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What is it with Chicoms and killing people’s pets?

“Heartbreak as Hong Kong pet owners give up hamsters for Covid cull”, reports France-24:

Time was running out for Pudding.

The hamster, a new addition to the Hau family, was to be given up to Hong Kong authorities for culling after rodents in a pet shop tested positive for coronavirus — leaving Pudding’s 10-year-old owner wailing in grief.

“I don’t want to, I don’t want to,” the boy cried, his head buried in his hands as he crouched next to Pudding’s pink cage, according to a video shown to AFP by his father.

But the older Hau, who would only provide his last name, said he was worried about his elderly family members who live in the same household.

“I have no choice — the government made it sound so serious,” he told AFP, shortly before entering a government-run animal management centre to submit Pudding.

I am not certain, but I think the video of the little boy crying next to his hamster’s pink cage might be this one, which is being widely shared online.

Given that I am not a vegetarian, I suppose I cannot make too much of a fuss about animals being killed, but I had a hamster once of which I was fond. That little boy will remember his pet being taken away for the rest of his life. I could understand if there were any serious evidence that the cull would achieve anything for humans. None has been provided. Evidence is not really the point here: The People’s Republic of China has a Zero Covid policy. Nothing is to be allowed to stand in the way of progress towards this perfect state. In fact, now that the PRC has dropped the pretence of “One country, two systems” with regard to Hong Kong, it might even be desirable from China’s point of view that the people of Hong Kong should be made aware of what their new masters think of such Western-influenced bourgeois sentimentality. Let the children weep and know themselves powerless.

Of course Communist China has form on this. During the Cultural Revolution,

Even China’s feline population suffered as Red Guards tried to eliminate what they claimed was a symbol of “bourgeois decadence”. “Walking through the streets of the capital at the end of August [1966], people saw dead cats lying by the roadside with their front paws tied together,” writes Dikötter.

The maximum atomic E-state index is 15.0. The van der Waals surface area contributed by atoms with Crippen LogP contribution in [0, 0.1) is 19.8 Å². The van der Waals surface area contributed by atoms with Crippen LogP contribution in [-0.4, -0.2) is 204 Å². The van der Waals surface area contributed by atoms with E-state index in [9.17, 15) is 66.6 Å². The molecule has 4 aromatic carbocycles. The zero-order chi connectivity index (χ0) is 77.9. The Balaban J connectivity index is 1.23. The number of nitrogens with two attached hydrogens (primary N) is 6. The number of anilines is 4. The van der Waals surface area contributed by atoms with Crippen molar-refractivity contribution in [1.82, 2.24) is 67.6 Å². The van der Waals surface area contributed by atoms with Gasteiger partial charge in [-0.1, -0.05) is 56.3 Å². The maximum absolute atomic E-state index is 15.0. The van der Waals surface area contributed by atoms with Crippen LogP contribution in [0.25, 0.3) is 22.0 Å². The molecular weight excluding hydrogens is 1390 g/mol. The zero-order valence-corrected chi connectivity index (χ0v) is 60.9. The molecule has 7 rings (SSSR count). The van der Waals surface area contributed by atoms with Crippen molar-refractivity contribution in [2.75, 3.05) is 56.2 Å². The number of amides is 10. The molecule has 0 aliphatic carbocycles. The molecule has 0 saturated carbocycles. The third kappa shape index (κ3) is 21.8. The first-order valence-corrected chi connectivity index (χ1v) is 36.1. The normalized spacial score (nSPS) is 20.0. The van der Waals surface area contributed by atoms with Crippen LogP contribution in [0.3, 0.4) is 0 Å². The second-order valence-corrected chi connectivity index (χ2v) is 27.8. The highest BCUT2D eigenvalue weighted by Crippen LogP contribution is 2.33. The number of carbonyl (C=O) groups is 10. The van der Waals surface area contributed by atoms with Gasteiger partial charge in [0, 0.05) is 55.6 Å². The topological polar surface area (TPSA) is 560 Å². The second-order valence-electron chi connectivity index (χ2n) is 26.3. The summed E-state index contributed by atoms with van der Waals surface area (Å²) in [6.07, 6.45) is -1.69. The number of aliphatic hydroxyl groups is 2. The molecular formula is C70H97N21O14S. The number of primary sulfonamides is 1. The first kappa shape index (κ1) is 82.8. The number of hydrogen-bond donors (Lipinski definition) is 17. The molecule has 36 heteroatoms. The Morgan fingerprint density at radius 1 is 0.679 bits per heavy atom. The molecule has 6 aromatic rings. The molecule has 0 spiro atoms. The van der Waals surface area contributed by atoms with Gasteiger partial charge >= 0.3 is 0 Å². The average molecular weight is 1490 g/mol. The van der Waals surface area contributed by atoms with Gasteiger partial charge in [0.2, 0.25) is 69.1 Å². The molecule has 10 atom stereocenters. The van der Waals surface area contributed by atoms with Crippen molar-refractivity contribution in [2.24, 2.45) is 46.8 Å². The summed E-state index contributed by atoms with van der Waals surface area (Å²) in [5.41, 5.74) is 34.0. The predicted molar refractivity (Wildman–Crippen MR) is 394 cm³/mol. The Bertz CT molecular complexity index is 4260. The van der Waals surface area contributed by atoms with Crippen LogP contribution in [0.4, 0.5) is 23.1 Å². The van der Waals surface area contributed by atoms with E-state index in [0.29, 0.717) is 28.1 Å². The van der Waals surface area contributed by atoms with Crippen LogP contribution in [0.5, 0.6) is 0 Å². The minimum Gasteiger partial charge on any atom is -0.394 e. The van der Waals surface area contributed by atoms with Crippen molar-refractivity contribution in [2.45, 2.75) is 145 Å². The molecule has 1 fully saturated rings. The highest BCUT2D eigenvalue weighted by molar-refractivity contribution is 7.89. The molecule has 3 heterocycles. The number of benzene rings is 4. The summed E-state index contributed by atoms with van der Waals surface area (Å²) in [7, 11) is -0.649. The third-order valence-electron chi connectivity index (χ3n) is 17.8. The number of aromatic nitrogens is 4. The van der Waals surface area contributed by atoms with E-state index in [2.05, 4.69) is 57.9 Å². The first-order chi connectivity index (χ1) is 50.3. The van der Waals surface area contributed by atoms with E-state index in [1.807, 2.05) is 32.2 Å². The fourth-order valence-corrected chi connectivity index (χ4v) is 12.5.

Nor was that the first of Mao’s grand animal-killing schemes. In the disastrous Four Pests campaign of 1958-62 he sought to kill all the sparrows in China.

Sparrows were suspected of consuming approximately four pounds of grain per sparrow per year. Sparrow nests were destroyed, eggs were broken, and chicks were killed. Millions of people organized into groups, and hit noisy pots and pans to prevent sparrows from resting in their nests, with the goal of causing them to drop dead from exhaustion.In addition to these tactics, citizens also simply shot the birds down from the sky. The campaign depleted the sparrow population, pushing it to near extinction.

The result was predictable: with the sparrows who ate the insects gone, the numbers of insects exploded. It was a contributing factor to the Great Chinese Famine. Warnings from ornithologists (or anyone else) that this might happen counted for little against a government that had mobilised the people to march towards a public health goal that could be defined in one sentence.

18 comments to What is it with Chicoms and killing people’s pets?

  • Pet hamsters live in, uh, cages. They don’t slip out to see illicit lovers after telling us not to, like Neil Ferguson. They don’t arrange beer and pizza with their mates. They don’t even attend socially-distanced garden parties. Letting a boy keep his hamster alive and fed in an ever-so-safe way is really not that hard. The hamster might miss his cuddles – and then again, the hamster might handle that. Either way, Pudding would still be alive.

    I have a sneaking suspicion that after two weeks of this un-slipping-out, un-beer-and-pizza’ed, un-garden-partied existence, Pudding would not be able to give his young master the ChiComCold anyway, unless said young master gave it to Pudding first – unless of course the cage were carelessly placed such that a rat were able to get near it. Wait a minute! – didn’t the Chinese Communist Party already decree death to all rats long ago under Chairman Mao. So no need to worry about that danger.

    Given how they treat their slaves, I guess it’s no surprise how the ChiComs treat their hamsters. But somehow, the total absence of thought that went into this latest decree manages to surprise even me.

  • Natalie Solent (Essex)